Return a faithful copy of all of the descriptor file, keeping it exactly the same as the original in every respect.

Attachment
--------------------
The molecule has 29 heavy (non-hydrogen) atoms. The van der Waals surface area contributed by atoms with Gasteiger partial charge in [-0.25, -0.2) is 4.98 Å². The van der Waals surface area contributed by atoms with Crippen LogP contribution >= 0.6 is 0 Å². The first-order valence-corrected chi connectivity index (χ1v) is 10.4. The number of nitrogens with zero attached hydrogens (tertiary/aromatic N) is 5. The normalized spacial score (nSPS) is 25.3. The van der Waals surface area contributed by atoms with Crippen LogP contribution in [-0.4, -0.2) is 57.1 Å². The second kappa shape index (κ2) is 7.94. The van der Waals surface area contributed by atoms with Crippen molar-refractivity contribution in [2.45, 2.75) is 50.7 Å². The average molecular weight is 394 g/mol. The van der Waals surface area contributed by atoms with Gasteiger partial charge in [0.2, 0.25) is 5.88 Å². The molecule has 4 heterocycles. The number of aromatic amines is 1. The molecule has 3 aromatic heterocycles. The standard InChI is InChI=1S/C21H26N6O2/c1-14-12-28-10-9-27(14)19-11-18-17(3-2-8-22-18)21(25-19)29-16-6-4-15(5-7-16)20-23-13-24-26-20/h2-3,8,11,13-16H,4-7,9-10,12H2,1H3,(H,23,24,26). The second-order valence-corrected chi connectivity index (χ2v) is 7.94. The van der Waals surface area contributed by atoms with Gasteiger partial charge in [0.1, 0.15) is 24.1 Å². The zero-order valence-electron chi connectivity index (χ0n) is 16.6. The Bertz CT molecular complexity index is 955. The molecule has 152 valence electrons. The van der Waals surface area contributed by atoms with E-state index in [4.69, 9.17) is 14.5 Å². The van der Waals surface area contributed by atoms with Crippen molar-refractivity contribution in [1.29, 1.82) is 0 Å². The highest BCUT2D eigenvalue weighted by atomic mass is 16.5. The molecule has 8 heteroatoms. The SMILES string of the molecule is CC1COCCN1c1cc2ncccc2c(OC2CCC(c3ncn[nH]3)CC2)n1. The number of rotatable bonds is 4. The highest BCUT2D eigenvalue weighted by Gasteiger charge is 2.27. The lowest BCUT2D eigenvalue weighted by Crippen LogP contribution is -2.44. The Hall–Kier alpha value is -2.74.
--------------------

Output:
The molecule has 29 heavy (non-hydrogen) atoms. The van der Waals surface area contributed by atoms with Gasteiger partial charge in [-0.25, -0.2) is 4.98 Å². The van der Waals surface area contributed by atoms with Crippen LogP contribution >= 0.6 is 0 Å². The first-order valence-corrected chi connectivity index (χ1v) is 10.4. The number of nitrogens with zero attached hydrogens (tertiary/aromatic N) is 5. The normalized spacial score (nSPS) is 25.3. The van der Waals surface area contributed by atoms with Crippen LogP contribution in [-0.4, -0.2) is 57.1 Å². The second kappa shape index (κ2) is 7.94. The van der Waals surface area contributed by atoms with Crippen molar-refractivity contribution in [2.45, 2.75) is 50.7 Å². The average molecular weight is 394 g/mol. The van der Waals surface area contributed by atoms with Gasteiger partial charge in [0.2, 0.25) is 5.88 Å². The molecule has 4 heterocycles. The number of aromatic amines is 1. The molecule has 3 aromatic heterocycles. The standard InChI is InChI=1S/C21H26N6O2/c1-14-12-28-10-9-27(14)19-11-18-17(3-2-8-22-18)21(25-19)29-16-6-4-15(5-7-16)20-23-13-24-26-20/h2-3,8,11,13-16H,4-7,9-10,12H2,1H3,(H,23,24,26). The second-order valence-corrected chi connectivity index (χ2v) is 7.94. The van der Waals surface area contributed by atoms with Gasteiger partial charge in [0.1, 0.15) is 24.1 Å². The zero-order valence-electron chi connectivity index (χ0n) is 16.6. The Bertz CT molecular complexity index is 955. The molecule has 152 valence electrons. The van der Waals surface area contributed by atoms with E-state index in [4.69, 9.17) is 14.5 Å². The van der Waals surface area contributed by atoms with Crippen molar-refractivity contribution in [1.29, 1.82) is 0 Å². The highest BCUT2D eigenvalue weighted by atomic mass is 16.5. The molecule has 8 heteroatoms. The SMILES string of the molecule is CC1COCCN1c1cc2ncccc2c(OC2CCC(c3ncn[nH]3)CC2)n1. The number of rotatable bonds is 4. The highest BCUT2D eigenvalue weighted by Gasteiger charge is 2.27. The lowest BCUT2D eigenvalue weighted by Crippen LogP contribution is -2.44. The Hall–Kier alpha value is -2.74.